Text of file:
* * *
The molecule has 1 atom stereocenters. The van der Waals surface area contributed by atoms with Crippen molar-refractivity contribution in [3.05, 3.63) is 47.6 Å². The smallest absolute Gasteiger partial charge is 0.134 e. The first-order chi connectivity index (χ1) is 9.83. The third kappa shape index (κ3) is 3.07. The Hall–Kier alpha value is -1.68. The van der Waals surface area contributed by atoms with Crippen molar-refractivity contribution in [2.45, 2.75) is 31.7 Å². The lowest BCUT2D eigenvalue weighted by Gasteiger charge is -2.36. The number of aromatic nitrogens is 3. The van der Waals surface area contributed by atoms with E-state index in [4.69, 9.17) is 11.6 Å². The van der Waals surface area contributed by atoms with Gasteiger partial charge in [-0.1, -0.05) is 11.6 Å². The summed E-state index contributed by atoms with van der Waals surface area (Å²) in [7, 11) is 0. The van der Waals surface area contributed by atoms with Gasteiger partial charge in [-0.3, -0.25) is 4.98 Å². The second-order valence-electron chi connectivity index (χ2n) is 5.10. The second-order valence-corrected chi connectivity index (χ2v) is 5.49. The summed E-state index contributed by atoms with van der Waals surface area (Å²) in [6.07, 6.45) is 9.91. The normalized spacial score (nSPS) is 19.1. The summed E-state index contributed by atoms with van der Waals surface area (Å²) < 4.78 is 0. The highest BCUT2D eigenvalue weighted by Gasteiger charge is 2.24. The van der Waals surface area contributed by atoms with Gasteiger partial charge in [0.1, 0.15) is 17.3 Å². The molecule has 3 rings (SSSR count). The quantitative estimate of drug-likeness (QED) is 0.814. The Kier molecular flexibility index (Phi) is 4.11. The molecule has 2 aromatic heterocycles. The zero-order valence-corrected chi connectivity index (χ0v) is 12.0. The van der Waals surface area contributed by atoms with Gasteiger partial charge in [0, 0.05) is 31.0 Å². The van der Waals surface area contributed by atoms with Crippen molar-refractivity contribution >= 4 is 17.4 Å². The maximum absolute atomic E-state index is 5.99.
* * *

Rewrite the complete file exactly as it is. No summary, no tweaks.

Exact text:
The molecule has 1 atom stereocenters. The van der Waals surface area contributed by atoms with Crippen molar-refractivity contribution in [3.05, 3.63) is 47.6 Å². The smallest absolute Gasteiger partial charge is 0.134 e. The first-order chi connectivity index (χ1) is 9.83. The third kappa shape index (κ3) is 3.07. The Hall–Kier alpha value is -1.68. The van der Waals surface area contributed by atoms with Crippen molar-refractivity contribution in [2.45, 2.75) is 31.7 Å². The lowest BCUT2D eigenvalue weighted by Gasteiger charge is -2.36. The number of aromatic nitrogens is 3. The van der Waals surface area contributed by atoms with E-state index in [4.69, 9.17) is 11.6 Å². The van der Waals surface area contributed by atoms with Gasteiger partial charge in [-0.1, -0.05) is 11.6 Å². The summed E-state index contributed by atoms with van der Waals surface area (Å²) in [7, 11) is 0. The van der Waals surface area contributed by atoms with Gasteiger partial charge in [-0.3, -0.25) is 4.98 Å². The second-order valence-electron chi connectivity index (χ2n) is 5.10. The second-order valence-corrected chi connectivity index (χ2v) is 5.49. The summed E-state index contributed by atoms with van der Waals surface area (Å²) in [6.07, 6.45) is 9.91. The normalized spacial score (nSPS) is 19.1. The summed E-state index contributed by atoms with van der Waals surface area (Å²) < 4.78 is 0. The highest BCUT2D eigenvalue weighted by Gasteiger charge is 2.24. The van der Waals surface area contributed by atoms with Gasteiger partial charge in [0.1, 0.15) is 17.3 Å². The molecule has 3 rings (SSSR count). The quantitative estimate of drug-likeness (QED) is 0.814. The Kier molecular flexibility index (Phi) is 4.11. The molecule has 2 aromatic heterocycles. The zero-order valence-corrected chi connectivity index (χ0v) is 12.0. The van der Waals surface area contributed by atoms with Gasteiger partial charge in [0, 0.05) is 31.0 Å². The van der Waals surface area contributed by atoms with Crippen molar-refractivity contribution >= 4 is 17.4 Å². The maximum absolute atomic E-state index is 5.99.